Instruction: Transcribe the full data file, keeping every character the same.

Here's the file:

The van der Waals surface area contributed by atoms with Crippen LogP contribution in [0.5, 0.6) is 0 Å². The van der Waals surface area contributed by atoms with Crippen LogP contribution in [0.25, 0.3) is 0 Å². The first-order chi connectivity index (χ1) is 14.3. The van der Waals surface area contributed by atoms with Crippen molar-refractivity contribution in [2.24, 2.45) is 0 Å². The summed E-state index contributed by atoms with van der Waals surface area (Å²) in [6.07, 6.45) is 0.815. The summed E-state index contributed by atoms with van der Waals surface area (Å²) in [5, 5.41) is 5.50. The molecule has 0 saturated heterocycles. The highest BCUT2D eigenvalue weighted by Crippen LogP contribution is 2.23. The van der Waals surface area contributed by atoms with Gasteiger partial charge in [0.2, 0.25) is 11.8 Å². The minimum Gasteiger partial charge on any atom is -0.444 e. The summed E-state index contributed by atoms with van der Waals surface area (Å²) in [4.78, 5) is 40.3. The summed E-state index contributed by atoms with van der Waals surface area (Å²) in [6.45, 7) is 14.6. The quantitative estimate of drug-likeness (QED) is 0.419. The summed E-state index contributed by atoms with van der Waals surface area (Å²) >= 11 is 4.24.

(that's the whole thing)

The van der Waals surface area contributed by atoms with Crippen LogP contribution in [0.5, 0.6) is 0 Å². The van der Waals surface area contributed by atoms with Crippen LogP contribution in [0.25, 0.3) is 0 Å². The first-order chi connectivity index (χ1) is 14.3. The van der Waals surface area contributed by atoms with Crippen molar-refractivity contribution in [2.24, 2.45) is 0 Å². The summed E-state index contributed by atoms with van der Waals surface area (Å²) in [6.07, 6.45) is 0.815. The summed E-state index contributed by atoms with van der Waals surface area (Å²) in [5, 5.41) is 5.50. The molecule has 0 saturated heterocycles. The highest BCUT2D eigenvalue weighted by Crippen LogP contribution is 2.23. The van der Waals surface area contributed by atoms with Gasteiger partial charge in [0.2, 0.25) is 11.8 Å². The minimum Gasteiger partial charge on any atom is -0.444 e. The summed E-state index contributed by atoms with van der Waals surface area (Å²) in [4.78, 5) is 40.3. The summed E-state index contributed by atoms with van der Waals surface area (Å²) in [6.45, 7) is 14.6. The quantitative estimate of drug-likeness (QED) is 0.419. The summed E-state index contributed by atoms with van der Waals surface area (Å²) >= 11 is 4.24.